Monday, March 30, 2009

Urban Planning 101

This is what it looks like from the outside, as viewed from a pedestrian bridge over the street. It's a humongous shopping mall, smack dab in the center of downtown.

When it first opened 20 years ago, it delighted locals as well as out-of-towners who traveled great distances to shop here. Upscale stores such as Marshall Fields, Jacobson's and Macy's were among the hundreds of retailers. There was no shortage of food and entertainment, thanks to the many restaurants, the amphitheater in the center and the connected concert hall/movie theater. It was the place to be, no question.

What went wrong, then?

This grand shopping destination officially closed permanently on March 5, 2009, a mere 20 years after its auspicious opening.

Well, whirlingbetty is no city planner, but it doesn't take one to figure out what went wrong. Surely a 1,200,000 square foot 3 level shopping center in the center of a major U.S. city's downtown was intended to last longer than 20 years!

This mall opened in 1989. It was innovative, being an urban mall in contrast to the far more common suburban variety. It was upscale and exciting.

Here's the problem: in 1997, a brand new mall opened on the northwest side of this same city, unbelievably by the SAME developers who had built the downtown mall! Even an amateur urban planner sees what's coming.

Another suburban mall was opened on the northeast side of the city two years later. The impact on the downtown mall was dramatic by this time.

The fatal blow came in 2001 when when yet another mall opened on the north end of the city. This trifecta of brand new mega malls on the outskirts of town made it impossible for shoppers to justify driving all the way downtown to shop, especially knowing they'd have to pay to park there! Besides, most of the population lives in the suburbs anyway, as this city grows to look more and more like a giant, ever-expanding doughnut with a gaping, empty hole in its center.

City Planning 101: If you want to draw people downtown, the first rule is to exercise restraint on development in the suburbs! There was nothing inherently wrong with the downtown mall; it was a gem. What was wrong was the uncontrolled, unchecked competition allowed to spring up in the ever-expanding suburbs.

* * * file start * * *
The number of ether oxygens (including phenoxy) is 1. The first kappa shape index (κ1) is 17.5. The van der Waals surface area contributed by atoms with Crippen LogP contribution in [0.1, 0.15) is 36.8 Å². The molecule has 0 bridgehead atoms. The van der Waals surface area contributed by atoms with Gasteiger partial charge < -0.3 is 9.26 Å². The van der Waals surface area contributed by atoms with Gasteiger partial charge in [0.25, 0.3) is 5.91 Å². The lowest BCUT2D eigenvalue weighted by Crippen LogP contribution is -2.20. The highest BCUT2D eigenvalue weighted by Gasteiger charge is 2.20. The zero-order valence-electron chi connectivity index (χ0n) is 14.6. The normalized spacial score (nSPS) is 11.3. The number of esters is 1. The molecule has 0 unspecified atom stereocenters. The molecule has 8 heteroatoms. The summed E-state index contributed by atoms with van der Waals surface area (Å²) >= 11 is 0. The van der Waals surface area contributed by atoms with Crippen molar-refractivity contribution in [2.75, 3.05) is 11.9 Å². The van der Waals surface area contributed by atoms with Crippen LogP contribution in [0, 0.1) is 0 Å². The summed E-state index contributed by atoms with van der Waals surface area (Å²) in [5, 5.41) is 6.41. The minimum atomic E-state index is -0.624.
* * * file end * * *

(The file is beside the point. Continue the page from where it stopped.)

The city government did nothing to discourage re-location of residents, businesses, services and retail to the suburbs. We are left with a declining, decaying downtown. What good is a city with a rotten core?

These two shoppers, made of cement, are the last to grace the halls of the former downtown shopping mecca. What a loss; what a waste.


skoots1mom said...

it hurts to see such waste, doesn't it?! Everytime I see a tree goes it makes me sad b/c i fell they don't care about the future impact, just the here and now.
have a good week!

Lynilu said...

There was a mall near where I lived in KC that suffered the same demise. It was a gorgeous place, the most beautiful in KC for many years. Then, it fell into disfavor when the management chose to ignore necessary changes, security needs, upkeep. I can't say whether the appearance of other malls impacted it, but it was very sad to see such a beautiful place fall into shambles with neglect. I understand how saddening (and maddening, in this economy to waste a wonderful structure) it is. I mourned that loss for a long time.

Betty said...

Dear Skoots1mom,

Yes, it hurts to see such waste. I am reminded of it constantly because it is near my workplace.

You have a great week too!


Betty said...

Dear Lynilu,

I'm sorry to hear of a similar situation in KC. I'm wondering if it was also downtown. In the case here, the loss is especially devastating because of its negative impact on the downtown area. What good is a city with a rotten care?

I might even add that to the post, come to think of it....


Monogram Queen said...

It is a loss, and a waste and very STUPID on someone's part. Grrrr I hate waste like that!

Betty said...

Dear Patti,

It makes me mad too, that's for sure.
It reflects society's priorities.


Sideways Chica said...

Such a waste - and I have seen it happen time and again in California - some of the malls don't necessarily "close," but they get very "undesirable," with neglect, etc.

Take care Betty and thanks for your recent pop in and encouraging words!

Betty said...

Dear Teri,

Thanks for stopping by! I guess this urban planning problem is fairly widespread- what a shame.


Loving Annie said...

Greed shot itself in the foot.

Betty said...

Dear Annie,

You're right- you've summed it up appropriately.


2nd Cup of Coffee said...

Wow, that was interesting. Not your usual mom-blog post! We keep trying to re-invent our downtown, but its not working.

Betty said...

Dear 2nd Cup,

I guess it's good that some effort is being made to improve your downtown, even if it's not working!


Big Dave T said...

So how would you stop the re-location of people and businesses to the suburbs? The city can't stop its neighbors from developing themselves? Just curious as to what you think the answer is.

Sometimes the people come back though. It's happened in Boston, and in Chicago to some extent. Of course, NYC has a fairly vibrant downtown too.

Maybe they'll make your vacant shopping mall into condos or something like that.

Betty said...

Dear Big Dave,

There is a way to control outside development- it was done admirably in Portland, Oregon. The city of Portland enacted laws prohibiting development outside of city boundaries- it's been very wisely controlled for many years. That's what city planners do- they come up with boundaries and guidelines for the development of a city and its suburbs so as to protect the integrity of the downtown area.

Some cities, like the one I live in, have no rules- in fact there are tax incentives to re-locate to the burbs! That's the complete opposite of conscious city planning.

The downtown mall here is being demolished.